No Pepper Games: Small Talk
Post by Cincinnatus Van... on 4/24/2012 2:00pm
Scott Walker is a great guy.
Boy, would that be a stupid sentence to lead off this column with.
If I was writing this column in Waukesha, maybe I'd lead off like that. But I know where I live, among the tofu-eating, hemp-wearing, Che-quoting, drum-circling redistributionist collective People's Republic of Isthmustan.
There are things you can’t say here.
Ozzie Guillen and his big mouth have been fixtures around the White Sox organization since the days of rotary telephones. As player and manager, it was a news day when Ozzie didn't say something controversial. Last month, Ozzie declared his love and admiration for Fidel Castro in a Time Magazine interview. If Ozzie would have said that in Chicago, the city would have just shrugged its big shoulders.
Ozzie's not in Chicago anymore. He's the new manager of the Miami (nee Florida) Marlins. Hating Fidel Castro is as much a part of Miami as gaudy architecture and flip-flops as formal wear.
Ozzie apologized, of course. One always does. He served a five-game suspension. He's now back with the team, but that interview will haunt him the rest of the time he's a Miamian.
When they hired Ozzie Guillen, the Marlins knew what they were getting into. Ozzie is just now finding out what he got into when he went to Miami.
There are things you can't say there.
There is a fact I have learned in my many years upon this earth. The only people interested in your political opinions are the people who agree with you.
Sometimes in this life we have to talk to the disagreeable, and we need something to talk about. This is why the Good Lord gave us weather and professional sports. I am starting to think the weather has the advantage in this regard. You will never hear a cumulonimbus cloud spout off on how it feels about Fidel Castro.
I am adamant on this point. Politics and sports should not be mixed. They are like peanut butter and onions. Laurel and Costello. The views of the modern athlete on any topic not related to modern athletics should remain unexpressed.
This rule extends to Packers. The late Reggie White took a non-partisan invite to the state Assembly as an opportunity to proclaim God's views on homosexuality. He was not then in a position to know God's views. He is now much closer to God and can ask directly, but he is in no position to address the state Assembly.
Mark Chmura refused to go to the White House after Super Bowl XXXI because he didn't like the family values of President XLII. This turned out to be a classic case of the pot calling the kettle black. Chmura's kettle was a hot-tub full of high-school girls.
When a pro athlete lumbers into the political arena, like a brontosaurus into LaBrea, the ripples go far beyond the locker room. They extend to every corner of this great land and poison that most everyday of interactions; small talk.
For example, you and I meet on the street. You are my neighbor. I wish to have a pleasant chat with you. Your politics may by risible and your religion heresy, but this is no reason why we cannot have some social intercourse that will cement our pleasant relations and reaffirm our common humanity.
I say, "I see the Marlins are starting Josh Johnson against the Mets tonight." You scream, "Marlins? Ozzie was oppressed! ¡Viva Fidel!" Then you #occupyMySidewalk, we both rush off to tweet about what a jerk the other is and a pleasant chat is ruined.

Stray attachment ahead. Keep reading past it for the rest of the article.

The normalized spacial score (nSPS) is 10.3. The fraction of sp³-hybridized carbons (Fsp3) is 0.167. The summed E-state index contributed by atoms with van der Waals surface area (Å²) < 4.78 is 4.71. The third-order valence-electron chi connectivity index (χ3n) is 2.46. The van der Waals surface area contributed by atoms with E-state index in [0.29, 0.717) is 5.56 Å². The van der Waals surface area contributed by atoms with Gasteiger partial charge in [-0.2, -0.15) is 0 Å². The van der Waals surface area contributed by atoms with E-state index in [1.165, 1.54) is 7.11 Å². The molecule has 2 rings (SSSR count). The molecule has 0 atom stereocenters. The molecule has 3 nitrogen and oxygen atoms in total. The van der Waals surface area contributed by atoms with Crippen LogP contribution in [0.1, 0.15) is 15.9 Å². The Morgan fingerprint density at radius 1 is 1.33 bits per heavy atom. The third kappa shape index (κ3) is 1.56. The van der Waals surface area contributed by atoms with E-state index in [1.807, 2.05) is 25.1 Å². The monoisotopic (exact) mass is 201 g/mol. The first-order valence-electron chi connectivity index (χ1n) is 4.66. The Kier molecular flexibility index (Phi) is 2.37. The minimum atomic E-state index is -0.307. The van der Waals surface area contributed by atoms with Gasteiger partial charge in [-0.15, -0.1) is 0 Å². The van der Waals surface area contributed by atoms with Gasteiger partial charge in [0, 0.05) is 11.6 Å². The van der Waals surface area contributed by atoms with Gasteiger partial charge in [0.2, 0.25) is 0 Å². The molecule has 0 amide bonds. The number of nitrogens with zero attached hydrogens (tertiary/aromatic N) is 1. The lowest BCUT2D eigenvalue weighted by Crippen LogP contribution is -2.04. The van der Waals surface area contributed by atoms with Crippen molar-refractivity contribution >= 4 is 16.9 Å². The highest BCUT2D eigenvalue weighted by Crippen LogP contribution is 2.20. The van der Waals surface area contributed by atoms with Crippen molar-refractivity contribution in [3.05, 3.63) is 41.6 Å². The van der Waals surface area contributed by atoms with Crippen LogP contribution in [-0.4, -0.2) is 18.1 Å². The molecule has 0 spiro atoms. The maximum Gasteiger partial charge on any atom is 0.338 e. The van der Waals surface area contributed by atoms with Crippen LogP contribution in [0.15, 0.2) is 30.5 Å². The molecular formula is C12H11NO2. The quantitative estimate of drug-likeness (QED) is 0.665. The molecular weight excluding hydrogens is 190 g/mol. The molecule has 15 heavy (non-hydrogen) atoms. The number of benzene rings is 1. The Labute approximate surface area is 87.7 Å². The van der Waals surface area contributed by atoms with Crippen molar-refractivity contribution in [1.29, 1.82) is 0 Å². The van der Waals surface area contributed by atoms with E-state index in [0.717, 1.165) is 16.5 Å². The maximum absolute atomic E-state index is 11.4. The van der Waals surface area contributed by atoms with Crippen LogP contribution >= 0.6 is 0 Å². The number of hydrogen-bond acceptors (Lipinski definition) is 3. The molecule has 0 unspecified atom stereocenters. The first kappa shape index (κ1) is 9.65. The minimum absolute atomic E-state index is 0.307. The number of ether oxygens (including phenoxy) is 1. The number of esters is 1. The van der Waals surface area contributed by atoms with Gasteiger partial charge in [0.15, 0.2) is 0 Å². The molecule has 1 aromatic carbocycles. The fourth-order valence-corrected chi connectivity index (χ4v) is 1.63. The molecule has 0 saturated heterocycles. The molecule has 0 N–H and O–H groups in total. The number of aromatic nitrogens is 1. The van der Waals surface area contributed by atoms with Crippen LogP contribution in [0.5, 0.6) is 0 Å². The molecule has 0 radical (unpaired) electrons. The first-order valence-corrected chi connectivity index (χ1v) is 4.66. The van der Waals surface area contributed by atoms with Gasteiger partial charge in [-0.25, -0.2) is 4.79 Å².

It does not take a rocket scientist to see that the art of small talk is going the way of the space shuttle. This is not inconsequential. The Paris Peace Accords that got us out of Vietnam were started by six months of negotiating over the shape of the table. It may seem silly to haggle over such a thing with troops in the field, but such small talk kept the conversation going. Small talk, in such a case, is better than no talk at all.
Why can't we return to the days of the pleasant, inconsequential conversation? When we've lost that, the ability to talk about the important things cannot be far behind. For the sake of civilization, we must get our heads out of the shiny distracting things we carry and look up and talk. For crying out loud, you can't even have a pleasant chat at a ballpark anymore.
Dear Old Fenway celebrated her centennial this week. Now, there's a ballpark where you have to get to know the guy sitting next to you. You're practically in his lap. So you sit, and you chat about what kind of year Beckett's having, and the fact that the middle of the order isn't hitting, and when Ortiz finally does poke one to the seats in right, you stand up, high-five the former stranger next to you and cheer.
Look at Marlins Park, baseball's newest, and you'll see where this mania for shiny distractions has led us. There's a... thing... in center field. When a Marlin hits a home run, the... thing... lights up. And plays music. And sprays water. And dancing birds and fish go round in circles.
This... thing... looks like Walt Disney and Lady Gaga had a love child and then vomited Jell-O shots on it. Somewhere in heaven, Liberace is looking down and saying, "It's TOO much, darling."
There is no conversation after a home run. There is no chatting with your neighbor. Everyone is too busy looking at the... thing.
For small talk to happen, people need to get their heads out of the shiny things. They have to actually talk to one another, they need to have something to talk about. This is where sports--neutral and apolitical sports--come in. I started this column with a statement that will get me toasted in half the state and tarred in the other. I will end it with a simple question. An icebreaker. A conversation starter, if you will.
How about them Brewers?
Talk amongst yourselves.